Documentation Guidelines

Documentation is confidential information from an appropriately qualified health or other service professional who is knowledgeable about your condition.  This professional might be a therapist, doctor, rehabilitation counselor, audiologist, nurse practitioner, or mobility specialist.  Documentation can vary in length and format, but should focus on the ways the condition currently affects you, especially in an academic environment.  Here are some examples of useful documentation:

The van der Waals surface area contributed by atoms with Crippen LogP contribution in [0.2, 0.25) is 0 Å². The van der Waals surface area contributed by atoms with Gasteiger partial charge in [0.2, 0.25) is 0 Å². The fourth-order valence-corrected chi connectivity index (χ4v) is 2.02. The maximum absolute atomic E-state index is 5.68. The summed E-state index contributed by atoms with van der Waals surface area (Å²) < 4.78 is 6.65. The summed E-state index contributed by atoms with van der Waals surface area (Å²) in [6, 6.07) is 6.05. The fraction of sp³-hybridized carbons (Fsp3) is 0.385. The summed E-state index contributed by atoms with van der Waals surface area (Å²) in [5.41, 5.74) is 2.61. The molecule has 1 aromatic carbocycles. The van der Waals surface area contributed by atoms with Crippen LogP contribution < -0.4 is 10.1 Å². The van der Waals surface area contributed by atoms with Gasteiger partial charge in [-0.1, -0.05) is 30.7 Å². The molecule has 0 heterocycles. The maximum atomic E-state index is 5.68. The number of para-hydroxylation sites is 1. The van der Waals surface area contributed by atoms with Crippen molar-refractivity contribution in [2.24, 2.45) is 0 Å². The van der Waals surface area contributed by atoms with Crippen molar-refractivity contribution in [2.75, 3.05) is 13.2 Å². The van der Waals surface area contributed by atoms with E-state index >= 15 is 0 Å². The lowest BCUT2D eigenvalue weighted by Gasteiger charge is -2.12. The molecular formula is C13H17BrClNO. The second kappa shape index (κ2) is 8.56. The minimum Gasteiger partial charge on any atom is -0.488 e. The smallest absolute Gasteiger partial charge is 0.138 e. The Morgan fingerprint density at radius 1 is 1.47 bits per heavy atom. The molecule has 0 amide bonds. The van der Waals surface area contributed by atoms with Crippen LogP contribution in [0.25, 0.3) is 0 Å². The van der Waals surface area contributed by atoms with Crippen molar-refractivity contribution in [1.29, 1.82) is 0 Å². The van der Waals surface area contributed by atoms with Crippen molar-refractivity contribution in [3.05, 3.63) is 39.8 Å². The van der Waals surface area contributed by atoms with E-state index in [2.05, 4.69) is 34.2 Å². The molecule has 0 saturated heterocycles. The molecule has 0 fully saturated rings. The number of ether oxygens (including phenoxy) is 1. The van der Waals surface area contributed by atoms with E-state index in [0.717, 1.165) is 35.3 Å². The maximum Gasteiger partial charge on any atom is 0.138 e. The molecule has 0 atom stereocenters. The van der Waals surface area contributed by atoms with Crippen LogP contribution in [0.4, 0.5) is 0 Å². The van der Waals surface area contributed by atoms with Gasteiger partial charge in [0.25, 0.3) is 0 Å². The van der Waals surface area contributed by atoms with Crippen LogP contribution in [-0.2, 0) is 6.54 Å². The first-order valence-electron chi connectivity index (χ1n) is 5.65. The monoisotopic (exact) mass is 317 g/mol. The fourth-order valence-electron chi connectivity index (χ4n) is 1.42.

• Psycho-educational evaluation
  • Neuropsychological assessment
  • Individualized Educational Plan (IEP)
  • 504 Plan
  • Vocational assessment
  • Information on previous use of accommodations
  • Statement from health or other service professional
  • Mobility assessment

The access consultant uses documentation to better understand your experience of the condition, identify impacts in an academic setting, and make informed decisions to determine reasonable and appropriate accommodations.  If you do not have documentation of your disability, your access consultant can assist you in obtaining it.